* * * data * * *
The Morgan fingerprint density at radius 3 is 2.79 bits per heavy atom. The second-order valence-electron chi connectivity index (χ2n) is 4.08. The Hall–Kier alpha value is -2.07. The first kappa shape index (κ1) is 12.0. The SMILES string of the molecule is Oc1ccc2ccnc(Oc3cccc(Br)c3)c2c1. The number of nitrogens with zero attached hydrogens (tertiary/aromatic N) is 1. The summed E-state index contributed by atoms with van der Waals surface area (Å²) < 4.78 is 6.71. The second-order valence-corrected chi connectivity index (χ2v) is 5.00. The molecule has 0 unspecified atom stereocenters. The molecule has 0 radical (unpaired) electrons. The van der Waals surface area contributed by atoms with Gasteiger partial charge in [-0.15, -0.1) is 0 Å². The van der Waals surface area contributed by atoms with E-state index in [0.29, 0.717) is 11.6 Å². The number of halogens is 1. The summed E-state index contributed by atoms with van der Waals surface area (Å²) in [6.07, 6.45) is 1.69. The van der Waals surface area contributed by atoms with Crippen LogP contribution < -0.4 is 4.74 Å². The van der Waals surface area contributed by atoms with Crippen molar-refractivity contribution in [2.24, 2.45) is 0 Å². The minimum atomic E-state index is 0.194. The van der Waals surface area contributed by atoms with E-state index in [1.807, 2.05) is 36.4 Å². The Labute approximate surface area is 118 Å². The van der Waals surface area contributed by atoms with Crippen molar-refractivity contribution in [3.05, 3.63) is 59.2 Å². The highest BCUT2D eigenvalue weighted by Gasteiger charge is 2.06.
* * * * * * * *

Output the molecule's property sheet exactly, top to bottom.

The Morgan fingerprint density at radius 3 is 2.79 bits per heavy atom. The second-order valence-electron chi connectivity index (χ2n) is 4.08. The Hall–Kier alpha value is -2.07. The first kappa shape index (κ1) is 12.0. The SMILES string of the molecule is Oc1ccc2ccnc(Oc3cccc(Br)c3)c2c1. The number of nitrogens with zero attached hydrogens (tertiary/aromatic N) is 1. The summed E-state index contributed by atoms with van der Waals surface area (Å²) < 4.78 is 6.71. The second-order valence-corrected chi connectivity index (χ2v) is 5.00. The molecule has 0 unspecified atom stereocenters. The molecule has 0 radical (unpaired) electrons. The van der Waals surface area contributed by atoms with Gasteiger partial charge in [-0.15, -0.1) is 0 Å². The van der Waals surface area contributed by atoms with E-state index in [0.29, 0.717) is 11.6 Å². The number of halogens is 1. The summed E-state index contributed by atoms with van der Waals surface area (Å²) in [6.07, 6.45) is 1.69. The van der Waals surface area contributed by atoms with Crippen LogP contribution < -0.4 is 4.74 Å². The van der Waals surface area contributed by atoms with Crippen molar-refractivity contribution in [2.24, 2.45) is 0 Å². The minimum atomic E-state index is 0.194. The van der Waals surface area contributed by atoms with E-state index in [1.807, 2.05) is 36.4 Å². The Labute approximate surface area is 118 Å². The van der Waals surface area contributed by atoms with Crippen molar-refractivity contribution in [3.05, 3.63) is 59.2 Å². The highest BCUT2D eigenvalue weighted by Gasteiger charge is 2.06.